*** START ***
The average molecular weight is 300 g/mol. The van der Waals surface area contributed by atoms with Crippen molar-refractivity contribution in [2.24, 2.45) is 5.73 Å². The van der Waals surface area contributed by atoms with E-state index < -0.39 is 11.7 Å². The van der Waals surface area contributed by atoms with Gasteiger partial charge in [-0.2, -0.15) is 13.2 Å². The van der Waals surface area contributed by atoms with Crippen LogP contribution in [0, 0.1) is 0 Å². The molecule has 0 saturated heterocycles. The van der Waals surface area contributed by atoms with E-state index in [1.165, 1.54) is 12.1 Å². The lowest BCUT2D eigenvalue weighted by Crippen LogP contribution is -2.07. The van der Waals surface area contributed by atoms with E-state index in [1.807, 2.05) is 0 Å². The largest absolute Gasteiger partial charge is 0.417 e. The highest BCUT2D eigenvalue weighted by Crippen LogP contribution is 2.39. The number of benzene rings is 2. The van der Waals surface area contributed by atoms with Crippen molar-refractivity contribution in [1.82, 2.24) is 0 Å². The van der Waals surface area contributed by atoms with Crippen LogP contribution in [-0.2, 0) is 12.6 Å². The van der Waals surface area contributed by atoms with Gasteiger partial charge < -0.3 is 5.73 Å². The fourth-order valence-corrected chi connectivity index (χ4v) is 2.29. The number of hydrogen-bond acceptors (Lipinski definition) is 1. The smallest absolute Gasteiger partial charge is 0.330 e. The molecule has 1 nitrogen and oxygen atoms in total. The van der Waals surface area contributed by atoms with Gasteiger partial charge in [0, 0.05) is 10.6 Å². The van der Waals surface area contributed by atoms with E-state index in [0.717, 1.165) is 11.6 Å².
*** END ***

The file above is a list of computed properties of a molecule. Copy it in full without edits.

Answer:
The average molecular weight is 300 g/mol. The van der Waals surface area contributed by atoms with Crippen molar-refractivity contribution in [2.24, 2.45) is 5.73 Å². The van der Waals surface area contributed by atoms with E-state index < -0.39 is 11.7 Å². The van der Waals surface area contributed by atoms with Gasteiger partial charge in [-0.2, -0.15) is 13.2 Å². The van der Waals surface area contributed by atoms with Crippen LogP contribution in [0, 0.1) is 0 Å². The molecule has 0 saturated heterocycles. The van der Waals surface area contributed by atoms with E-state index in [1.165, 1.54) is 12.1 Å². The lowest BCUT2D eigenvalue weighted by Crippen LogP contribution is -2.07. The van der Waals surface area contributed by atoms with E-state index in [1.807, 2.05) is 0 Å². The largest absolute Gasteiger partial charge is 0.417 e. The highest BCUT2D eigenvalue weighted by Crippen LogP contribution is 2.39. The number of benzene rings is 2. The van der Waals surface area contributed by atoms with Crippen molar-refractivity contribution in [1.82, 2.24) is 0 Å². The van der Waals surface area contributed by atoms with Crippen LogP contribution in [-0.2, 0) is 12.6 Å². The van der Waals surface area contributed by atoms with Gasteiger partial charge < -0.3 is 5.73 Å². The fourth-order valence-corrected chi connectivity index (χ4v) is 2.29. The number of hydrogen-bond acceptors (Lipinski definition) is 1. The smallest absolute Gasteiger partial charge is 0.330 e. The molecule has 1 nitrogen and oxygen atoms in total. The van der Waals surface area contributed by atoms with Gasteiger partial charge in [0, 0.05) is 10.6 Å². The van der Waals surface area contributed by atoms with E-state index in [0.717, 1.165) is 11.6 Å².